Where Bad is Beautiful – and terrible is divine

bulwer-lytton

The Bulwer-Lytton Fiction Contest is an annual whimsical literary competition that challenges entrants to compose the most awkward sounding single sentence they can conjure while still conforming to basic rules of grammar and, for want of a better word, storytelling.

Named in honour of the English novelist and politician Edward Bulwer-Lytton (1803-1873), this yearly foray into the absurd has been running since 1982 and attracts thousands of entries from all over the world. Competition for bad writing has never been so fierce. I’ve entered the last two years but so far haven’t managed to sink to the depths necessary to attract the judges eye. To give you an idea of the (sub)standard of writing required to achieve success in this arena, below is the winning entry as well as the runner-up from the 2016 contest:

capture

runner-up

This year I thought I’d sling some word wackle into one of the specialist genre categories. This is my entry for the horror section, though I believe it could just as easily qualify for the Purple Prose or Vile Puns’ sections:

 

Two of the ghastly mutant creature known as Son of Triceratops’ heads had stayed up all night debating whether their dentist really did deserve the plaque awarded to him that day by the Royal Association for the Prevention of Monster Cavities, whilst the third head, having already made up its mind on the subject and recognizing the importance of a good night’s sleep, nodded off early.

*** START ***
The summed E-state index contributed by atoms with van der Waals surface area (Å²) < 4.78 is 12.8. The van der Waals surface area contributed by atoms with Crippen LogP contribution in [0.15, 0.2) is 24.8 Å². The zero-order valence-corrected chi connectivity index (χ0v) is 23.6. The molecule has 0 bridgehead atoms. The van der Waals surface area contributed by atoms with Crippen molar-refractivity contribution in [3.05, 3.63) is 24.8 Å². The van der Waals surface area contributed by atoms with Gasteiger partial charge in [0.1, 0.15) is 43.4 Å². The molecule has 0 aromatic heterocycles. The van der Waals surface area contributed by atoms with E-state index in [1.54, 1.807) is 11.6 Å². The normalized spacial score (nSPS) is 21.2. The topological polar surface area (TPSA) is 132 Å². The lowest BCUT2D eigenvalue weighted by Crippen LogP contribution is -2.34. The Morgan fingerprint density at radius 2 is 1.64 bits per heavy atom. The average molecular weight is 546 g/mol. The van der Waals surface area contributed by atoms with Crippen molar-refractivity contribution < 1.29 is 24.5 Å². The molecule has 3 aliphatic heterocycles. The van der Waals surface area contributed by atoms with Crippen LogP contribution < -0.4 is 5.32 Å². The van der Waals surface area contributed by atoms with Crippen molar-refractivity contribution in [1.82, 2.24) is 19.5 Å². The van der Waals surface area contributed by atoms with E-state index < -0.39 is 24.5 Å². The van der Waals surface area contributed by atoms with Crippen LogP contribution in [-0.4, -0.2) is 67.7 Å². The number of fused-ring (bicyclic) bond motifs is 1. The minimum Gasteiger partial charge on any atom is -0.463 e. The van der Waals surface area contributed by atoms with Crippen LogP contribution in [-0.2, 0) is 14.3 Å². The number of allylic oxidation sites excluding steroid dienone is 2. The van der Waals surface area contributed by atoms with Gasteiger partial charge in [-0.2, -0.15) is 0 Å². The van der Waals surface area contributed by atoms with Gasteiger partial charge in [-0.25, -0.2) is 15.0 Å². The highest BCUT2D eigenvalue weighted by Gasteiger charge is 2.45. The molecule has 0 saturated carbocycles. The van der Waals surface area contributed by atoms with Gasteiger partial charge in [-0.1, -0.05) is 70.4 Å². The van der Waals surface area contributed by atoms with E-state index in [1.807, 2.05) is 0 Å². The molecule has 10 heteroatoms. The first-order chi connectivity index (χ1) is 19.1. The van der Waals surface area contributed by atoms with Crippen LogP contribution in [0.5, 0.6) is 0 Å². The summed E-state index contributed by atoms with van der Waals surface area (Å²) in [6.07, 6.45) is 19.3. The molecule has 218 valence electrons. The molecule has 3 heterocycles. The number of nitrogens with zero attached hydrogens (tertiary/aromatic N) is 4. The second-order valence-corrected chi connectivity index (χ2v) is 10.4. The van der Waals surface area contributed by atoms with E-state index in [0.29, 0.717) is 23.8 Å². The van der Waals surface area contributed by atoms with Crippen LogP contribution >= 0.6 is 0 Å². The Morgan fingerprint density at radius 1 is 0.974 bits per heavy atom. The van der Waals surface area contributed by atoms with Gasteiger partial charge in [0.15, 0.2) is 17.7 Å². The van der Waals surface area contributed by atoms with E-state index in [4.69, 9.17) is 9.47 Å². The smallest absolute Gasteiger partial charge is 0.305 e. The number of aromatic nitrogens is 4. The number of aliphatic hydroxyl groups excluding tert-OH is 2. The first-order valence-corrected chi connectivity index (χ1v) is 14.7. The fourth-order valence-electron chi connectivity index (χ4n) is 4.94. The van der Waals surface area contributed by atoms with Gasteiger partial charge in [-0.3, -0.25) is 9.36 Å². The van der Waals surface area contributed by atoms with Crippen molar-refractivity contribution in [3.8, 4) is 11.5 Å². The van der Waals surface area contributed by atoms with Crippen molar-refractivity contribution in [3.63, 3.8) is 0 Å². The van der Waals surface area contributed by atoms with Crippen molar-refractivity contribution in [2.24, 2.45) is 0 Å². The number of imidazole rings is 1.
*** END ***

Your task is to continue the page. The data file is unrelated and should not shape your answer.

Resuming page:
3-heads

If you think you’ve got what it takes as a bottom-of-the-barrel word fumbler, entries close at the end of April.

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4 thoughts on “Where Bad is Beautiful – and terrible is divine

  1. Frustration is an old friend of mine I like to introduce to others whenever the moment takes me.
    Thanks for playing along John.

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  2. I’m too overwhelmed by the thought of marital odor-blending to even give this a try, Glen.

    I will say that I did see The Lady In The Van last night and that was all about odor too. You have to see it Glen. It was a perfect example of drawing a powerful story from the mundane and seemingly trivial. In many respects it tells every author they are surrounded by inspiration if they can only open their eyes wide enough.

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  3. Maggie Smith is everyone’s favourite British actress over the age of 50 and I did hear good things about THE LADY IN THE VAN last year at the time of its release, so yeah, definitely one for me to check out.

    As for the marital odor-blending, they don’t call wedding rings the world’s smallest handcuffs for nothing.

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